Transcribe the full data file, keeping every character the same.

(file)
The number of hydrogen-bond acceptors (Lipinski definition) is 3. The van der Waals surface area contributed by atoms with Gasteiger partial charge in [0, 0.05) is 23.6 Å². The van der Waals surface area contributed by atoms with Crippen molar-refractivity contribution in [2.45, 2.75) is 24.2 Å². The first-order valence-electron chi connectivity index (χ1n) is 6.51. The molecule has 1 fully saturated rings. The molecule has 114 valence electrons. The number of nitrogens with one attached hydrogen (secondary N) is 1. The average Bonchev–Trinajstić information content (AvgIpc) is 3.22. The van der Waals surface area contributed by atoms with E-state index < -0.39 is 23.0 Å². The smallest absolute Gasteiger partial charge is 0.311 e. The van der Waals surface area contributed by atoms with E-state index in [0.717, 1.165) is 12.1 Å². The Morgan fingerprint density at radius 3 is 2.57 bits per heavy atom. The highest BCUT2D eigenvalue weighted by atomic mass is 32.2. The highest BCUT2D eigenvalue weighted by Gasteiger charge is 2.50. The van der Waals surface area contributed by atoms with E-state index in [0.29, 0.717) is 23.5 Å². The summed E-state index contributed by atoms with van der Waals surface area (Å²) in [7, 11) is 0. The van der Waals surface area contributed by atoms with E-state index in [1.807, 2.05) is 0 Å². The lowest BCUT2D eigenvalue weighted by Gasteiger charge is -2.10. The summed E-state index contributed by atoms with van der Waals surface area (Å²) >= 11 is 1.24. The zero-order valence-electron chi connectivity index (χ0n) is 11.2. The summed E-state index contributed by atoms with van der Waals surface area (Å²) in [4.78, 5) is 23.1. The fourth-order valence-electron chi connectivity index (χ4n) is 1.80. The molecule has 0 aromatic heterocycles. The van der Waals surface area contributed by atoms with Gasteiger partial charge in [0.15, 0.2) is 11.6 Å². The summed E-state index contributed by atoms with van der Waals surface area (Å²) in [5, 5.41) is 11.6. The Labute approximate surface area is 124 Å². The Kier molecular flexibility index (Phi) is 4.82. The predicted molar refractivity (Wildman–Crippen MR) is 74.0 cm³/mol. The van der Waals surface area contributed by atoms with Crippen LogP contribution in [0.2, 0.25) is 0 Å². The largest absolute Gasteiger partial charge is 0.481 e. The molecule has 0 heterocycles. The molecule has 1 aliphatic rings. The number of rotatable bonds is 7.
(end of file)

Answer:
The number of hydrogen-bond acceptors (Lipinski definition) is 3. The van der Waals surface area contributed by atoms with Gasteiger partial charge in [0, 0.05) is 23.6 Å². The van der Waals surface area contributed by atoms with Crippen molar-refractivity contribution in [2.45, 2.75) is 24.2 Å². The first-order valence-electron chi connectivity index (χ1n) is 6.51. The molecule has 1 fully saturated rings. The molecule has 114 valence electrons. The number of nitrogens with one attached hydrogen (secondary N) is 1. The average Bonchev–Trinajstić information content (AvgIpc) is 3.22. The van der Waals surface area contributed by atoms with E-state index < -0.39 is 23.0 Å². The smallest absolute Gasteiger partial charge is 0.311 e. The van der Waals surface area contributed by atoms with E-state index in [0.717, 1.165) is 12.1 Å². The Morgan fingerprint density at radius 3 is 2.57 bits per heavy atom. The highest BCUT2D eigenvalue weighted by atomic mass is 32.2. The highest BCUT2D eigenvalue weighted by Gasteiger charge is 2.50. The van der Waals surface area contributed by atoms with E-state index in [0.29, 0.717) is 23.5 Å². The summed E-state index contributed by atoms with van der Waals surface area (Å²) in [7, 11) is 0. The van der Waals surface area contributed by atoms with E-state index in [1.807, 2.05) is 0 Å². The lowest BCUT2D eigenvalue weighted by Gasteiger charge is -2.10. The summed E-state index contributed by atoms with van der Waals surface area (Å²) >= 11 is 1.24. The zero-order valence-electron chi connectivity index (χ0n) is 11.2. The summed E-state index contributed by atoms with van der Waals surface area (Å²) in [4.78, 5) is 23.1. The fourth-order valence-electron chi connectivity index (χ4n) is 1.80. The molecule has 0 aromatic heterocycles. The van der Waals surface area contributed by atoms with Gasteiger partial charge in [0.15, 0.2) is 11.6 Å². The summed E-state index contributed by atoms with van der Waals surface area (Å²) in [5, 5.41) is 11.6. The Labute approximate surface area is 124 Å². The Kier molecular flexibility index (Phi) is 4.82. The predicted molar refractivity (Wildman–Crippen MR) is 74.0 cm³/mol. The van der Waals surface area contributed by atoms with Crippen LogP contribution in [0.2, 0.25) is 0 Å². The largest absolute Gasteiger partial charge is 0.481 e. The molecule has 0 heterocycles. The molecule has 1 aliphatic rings. The number of rotatable bonds is 7.